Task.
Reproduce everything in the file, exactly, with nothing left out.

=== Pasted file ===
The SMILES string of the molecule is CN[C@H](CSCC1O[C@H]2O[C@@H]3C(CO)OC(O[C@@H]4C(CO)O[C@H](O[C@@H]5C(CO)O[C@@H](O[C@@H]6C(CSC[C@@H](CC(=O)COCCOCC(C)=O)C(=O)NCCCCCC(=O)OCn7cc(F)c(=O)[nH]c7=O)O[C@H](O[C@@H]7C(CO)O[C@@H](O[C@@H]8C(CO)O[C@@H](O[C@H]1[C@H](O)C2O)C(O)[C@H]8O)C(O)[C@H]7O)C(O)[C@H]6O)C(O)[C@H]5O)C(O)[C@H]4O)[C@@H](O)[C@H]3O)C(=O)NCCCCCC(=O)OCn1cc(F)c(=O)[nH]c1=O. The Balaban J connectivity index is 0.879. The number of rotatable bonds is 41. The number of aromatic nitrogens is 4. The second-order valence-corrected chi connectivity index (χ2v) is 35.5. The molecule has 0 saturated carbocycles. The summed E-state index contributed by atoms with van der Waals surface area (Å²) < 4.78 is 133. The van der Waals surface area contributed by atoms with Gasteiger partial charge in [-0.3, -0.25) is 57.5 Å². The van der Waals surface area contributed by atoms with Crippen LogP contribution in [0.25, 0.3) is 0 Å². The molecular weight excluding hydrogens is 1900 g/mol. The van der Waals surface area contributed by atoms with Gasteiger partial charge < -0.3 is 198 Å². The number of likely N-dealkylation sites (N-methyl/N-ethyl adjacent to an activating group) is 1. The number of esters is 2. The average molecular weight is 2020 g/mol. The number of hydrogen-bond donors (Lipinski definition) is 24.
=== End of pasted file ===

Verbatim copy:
The SMILES string of the molecule is CN[C@H](CSCC1O[C@H]2O[C@@H]3C(CO)OC(O[C@@H]4C(CO)O[C@H](O[C@@H]5C(CO)O[C@@H](O[C@@H]6C(CSC[C@@H](CC(=O)COCCOCC(C)=O)C(=O)NCCCCCC(=O)OCn7cc(F)c(=O)[nH]c7=O)O[C@H](O[C@@H]7C(CO)O[C@@H](O[C@@H]8C(CO)O[C@@H](O[C@H]1[C@H](O)C2O)C(O)[C@H]8O)C(O)[C@H]7O)C(O)[C@H]6O)C(O)[C@H]5O)C(O)[C@H]4O)[C@@H](O)[C@H]3O)C(=O)NCCCCCC(=O)OCn1cc(F)c(=O)[nH]c1=O. The Balaban J connectivity index is 0.879. The number of rotatable bonds is 41. The number of aromatic nitrogens is 4. The second-order valence-corrected chi connectivity index (χ2v) is 35.5. The molecule has 0 saturated carbocycles. The summed E-state index contributed by atoms with van der Waals surface area (Å²) < 4.78 is 133. The van der Waals surface area contributed by atoms with Gasteiger partial charge in [-0.3, -0.25) is 57.5 Å². The van der Waals surface area contributed by atoms with Crippen LogP contribution in [0.25, 0.3) is 0 Å². The molecular weight excluding hydrogens is 1900 g/mol. The van der Waals surface area contributed by atoms with Gasteiger partial charge < -0.3 is 198 Å². The number of likely N-dealkylation sites (N-methyl/N-ethyl adjacent to an activating group) is 1. The number of esters is 2. The average molecular weight is 2020 g/mol. The number of hydrogen-bond donors (Lipinski definition) is 24.